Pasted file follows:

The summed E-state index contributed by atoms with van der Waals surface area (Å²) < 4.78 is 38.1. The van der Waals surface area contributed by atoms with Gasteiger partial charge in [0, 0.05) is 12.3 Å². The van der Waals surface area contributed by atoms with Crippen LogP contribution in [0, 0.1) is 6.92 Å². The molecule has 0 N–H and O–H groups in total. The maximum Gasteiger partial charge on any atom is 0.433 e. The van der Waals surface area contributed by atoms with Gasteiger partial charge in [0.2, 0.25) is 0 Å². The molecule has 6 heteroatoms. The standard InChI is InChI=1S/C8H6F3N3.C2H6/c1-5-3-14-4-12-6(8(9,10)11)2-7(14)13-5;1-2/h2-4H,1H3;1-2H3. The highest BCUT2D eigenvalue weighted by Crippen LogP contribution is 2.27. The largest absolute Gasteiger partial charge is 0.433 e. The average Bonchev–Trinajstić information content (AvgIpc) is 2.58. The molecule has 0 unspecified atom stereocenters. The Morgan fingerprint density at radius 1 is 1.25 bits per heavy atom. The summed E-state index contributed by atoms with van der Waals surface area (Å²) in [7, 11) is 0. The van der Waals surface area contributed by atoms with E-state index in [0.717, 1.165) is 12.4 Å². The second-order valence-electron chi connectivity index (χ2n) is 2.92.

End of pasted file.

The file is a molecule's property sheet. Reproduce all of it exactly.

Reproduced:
The summed E-state index contributed by atoms with van der Waals surface area (Å²) < 4.78 is 38.1. The van der Waals surface area contributed by atoms with Gasteiger partial charge in [0, 0.05) is 12.3 Å². The van der Waals surface area contributed by atoms with Crippen LogP contribution in [0, 0.1) is 6.92 Å². The molecule has 0 N–H and O–H groups in total. The maximum Gasteiger partial charge on any atom is 0.433 e. The van der Waals surface area contributed by atoms with Gasteiger partial charge in [0.2, 0.25) is 0 Å². The molecule has 6 heteroatoms. The standard InChI is InChI=1S/C8H6F3N3.C2H6/c1-5-3-14-4-12-6(8(9,10)11)2-7(14)13-5;1-2/h2-4H,1H3;1-2H3. The highest BCUT2D eigenvalue weighted by Crippen LogP contribution is 2.27. The largest absolute Gasteiger partial charge is 0.433 e. The average Bonchev–Trinajstić information content (AvgIpc) is 2.58. The molecule has 0 unspecified atom stereocenters. The Morgan fingerprint density at radius 1 is 1.25 bits per heavy atom. The summed E-state index contributed by atoms with van der Waals surface area (Å²) in [7, 11) is 0. The van der Waals surface area contributed by atoms with E-state index in [0.717, 1.165) is 12.4 Å². The second-order valence-electron chi connectivity index (χ2n) is 2.92.